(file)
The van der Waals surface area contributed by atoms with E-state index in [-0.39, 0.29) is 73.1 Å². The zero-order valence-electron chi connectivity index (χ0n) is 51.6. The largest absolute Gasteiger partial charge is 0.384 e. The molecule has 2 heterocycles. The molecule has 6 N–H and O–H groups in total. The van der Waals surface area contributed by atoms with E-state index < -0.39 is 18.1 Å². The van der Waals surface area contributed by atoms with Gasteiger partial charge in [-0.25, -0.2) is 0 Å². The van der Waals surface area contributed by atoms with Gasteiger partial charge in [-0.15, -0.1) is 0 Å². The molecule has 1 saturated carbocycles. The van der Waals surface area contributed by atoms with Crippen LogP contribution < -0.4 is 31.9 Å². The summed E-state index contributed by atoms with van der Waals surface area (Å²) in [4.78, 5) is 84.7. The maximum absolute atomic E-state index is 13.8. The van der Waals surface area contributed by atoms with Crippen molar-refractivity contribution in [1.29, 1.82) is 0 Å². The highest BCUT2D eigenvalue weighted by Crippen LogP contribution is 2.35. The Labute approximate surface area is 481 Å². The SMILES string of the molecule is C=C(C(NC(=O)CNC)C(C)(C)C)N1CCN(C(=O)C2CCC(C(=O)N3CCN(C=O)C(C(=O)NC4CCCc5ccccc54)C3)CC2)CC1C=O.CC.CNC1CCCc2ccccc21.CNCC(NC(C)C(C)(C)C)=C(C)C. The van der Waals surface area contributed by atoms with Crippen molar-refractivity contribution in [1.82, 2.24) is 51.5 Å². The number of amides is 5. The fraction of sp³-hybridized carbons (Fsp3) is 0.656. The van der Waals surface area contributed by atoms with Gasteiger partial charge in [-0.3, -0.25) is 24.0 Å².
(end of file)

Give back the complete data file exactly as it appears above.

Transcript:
The van der Waals surface area contributed by atoms with E-state index in [-0.39, 0.29) is 73.1 Å². The zero-order valence-electron chi connectivity index (χ0n) is 51.6. The largest absolute Gasteiger partial charge is 0.384 e. The molecule has 2 heterocycles. The molecule has 6 N–H and O–H groups in total. The van der Waals surface area contributed by atoms with E-state index < -0.39 is 18.1 Å². The van der Waals surface area contributed by atoms with Gasteiger partial charge in [-0.25, -0.2) is 0 Å². The van der Waals surface area contributed by atoms with Gasteiger partial charge in [-0.15, -0.1) is 0 Å². The molecule has 1 saturated carbocycles. The van der Waals surface area contributed by atoms with Crippen LogP contribution < -0.4 is 31.9 Å². The summed E-state index contributed by atoms with van der Waals surface area (Å²) in [4.78, 5) is 84.7. The maximum absolute atomic E-state index is 13.8. The van der Waals surface area contributed by atoms with Crippen molar-refractivity contribution in [1.29, 1.82) is 0 Å². The highest BCUT2D eigenvalue weighted by Crippen LogP contribution is 2.35. The Labute approximate surface area is 481 Å². The SMILES string of the molecule is C=C(C(NC(=O)CNC)C(C)(C)C)N1CCN(C(=O)C2CCC(C(=O)N3CCN(C=O)C(C(=O)NC4CCCc5ccccc54)C3)CC2)CC1C=O.CC.CNC1CCCc2ccccc21.CNCC(NC(C)C(C)(C)C)=C(C)C. The van der Waals surface area contributed by atoms with Crippen molar-refractivity contribution in [1.82, 2.24) is 51.5 Å². The number of amides is 5. The fraction of sp³-hybridized carbons (Fsp3) is 0.656. The van der Waals surface area contributed by atoms with Gasteiger partial charge in [-0.3, -0.25) is 24.0 Å².